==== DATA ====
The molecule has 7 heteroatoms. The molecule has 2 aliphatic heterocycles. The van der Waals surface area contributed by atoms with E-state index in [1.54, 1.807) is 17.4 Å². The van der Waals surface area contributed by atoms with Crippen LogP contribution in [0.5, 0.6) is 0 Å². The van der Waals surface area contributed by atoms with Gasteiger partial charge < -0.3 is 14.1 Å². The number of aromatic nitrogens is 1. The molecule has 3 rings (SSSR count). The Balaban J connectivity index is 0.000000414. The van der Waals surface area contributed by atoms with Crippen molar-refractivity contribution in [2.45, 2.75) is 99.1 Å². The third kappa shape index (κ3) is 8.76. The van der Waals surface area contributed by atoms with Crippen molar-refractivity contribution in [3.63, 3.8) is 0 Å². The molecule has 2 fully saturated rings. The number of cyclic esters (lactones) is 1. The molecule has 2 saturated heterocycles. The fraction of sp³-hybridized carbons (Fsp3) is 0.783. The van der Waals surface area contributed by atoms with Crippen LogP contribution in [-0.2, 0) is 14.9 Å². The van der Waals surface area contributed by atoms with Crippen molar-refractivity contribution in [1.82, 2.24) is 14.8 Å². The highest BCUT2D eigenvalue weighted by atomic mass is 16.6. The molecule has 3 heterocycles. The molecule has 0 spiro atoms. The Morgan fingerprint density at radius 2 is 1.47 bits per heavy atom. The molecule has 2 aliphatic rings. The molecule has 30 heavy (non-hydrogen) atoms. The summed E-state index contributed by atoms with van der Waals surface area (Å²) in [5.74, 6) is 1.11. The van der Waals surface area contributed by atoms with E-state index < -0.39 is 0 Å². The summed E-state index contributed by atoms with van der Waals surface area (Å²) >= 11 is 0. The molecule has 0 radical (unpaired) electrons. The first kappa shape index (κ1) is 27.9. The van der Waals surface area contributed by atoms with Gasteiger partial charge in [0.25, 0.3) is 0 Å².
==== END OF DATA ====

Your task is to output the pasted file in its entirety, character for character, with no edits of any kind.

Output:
The molecule has 7 heteroatoms. The molecule has 2 aliphatic heterocycles. The van der Waals surface area contributed by atoms with E-state index in [1.54, 1.807) is 17.4 Å². The van der Waals surface area contributed by atoms with Crippen LogP contribution in [0.5, 0.6) is 0 Å². The van der Waals surface area contributed by atoms with Gasteiger partial charge < -0.3 is 14.1 Å². The number of aromatic nitrogens is 1. The molecule has 3 rings (SSSR count). The Balaban J connectivity index is 0.000000414. The van der Waals surface area contributed by atoms with Crippen molar-refractivity contribution in [2.45, 2.75) is 99.1 Å². The third kappa shape index (κ3) is 8.76. The van der Waals surface area contributed by atoms with Crippen molar-refractivity contribution in [3.63, 3.8) is 0 Å². The molecule has 2 fully saturated rings. The number of cyclic esters (lactones) is 1. The molecule has 2 saturated heterocycles. The fraction of sp³-hybridized carbons (Fsp3) is 0.783. The van der Waals surface area contributed by atoms with Crippen LogP contribution in [-0.2, 0) is 14.9 Å². The van der Waals surface area contributed by atoms with Crippen molar-refractivity contribution in [1.82, 2.24) is 14.8 Å². The highest BCUT2D eigenvalue weighted by atomic mass is 16.6. The molecule has 3 heterocycles. The molecule has 0 spiro atoms. The Morgan fingerprint density at radius 2 is 1.47 bits per heavy atom. The molecule has 2 aliphatic rings. The molecule has 30 heavy (non-hydrogen) atoms. The summed E-state index contributed by atoms with van der Waals surface area (Å²) in [5.74, 6) is 1.11. The van der Waals surface area contributed by atoms with E-state index < -0.39 is 0 Å². The summed E-state index contributed by atoms with van der Waals surface area (Å²) >= 11 is 0. The molecule has 0 radical (unpaired) electrons. The first kappa shape index (κ1) is 27.9. The van der Waals surface area contributed by atoms with Gasteiger partial charge in [0.25, 0.3) is 0 Å².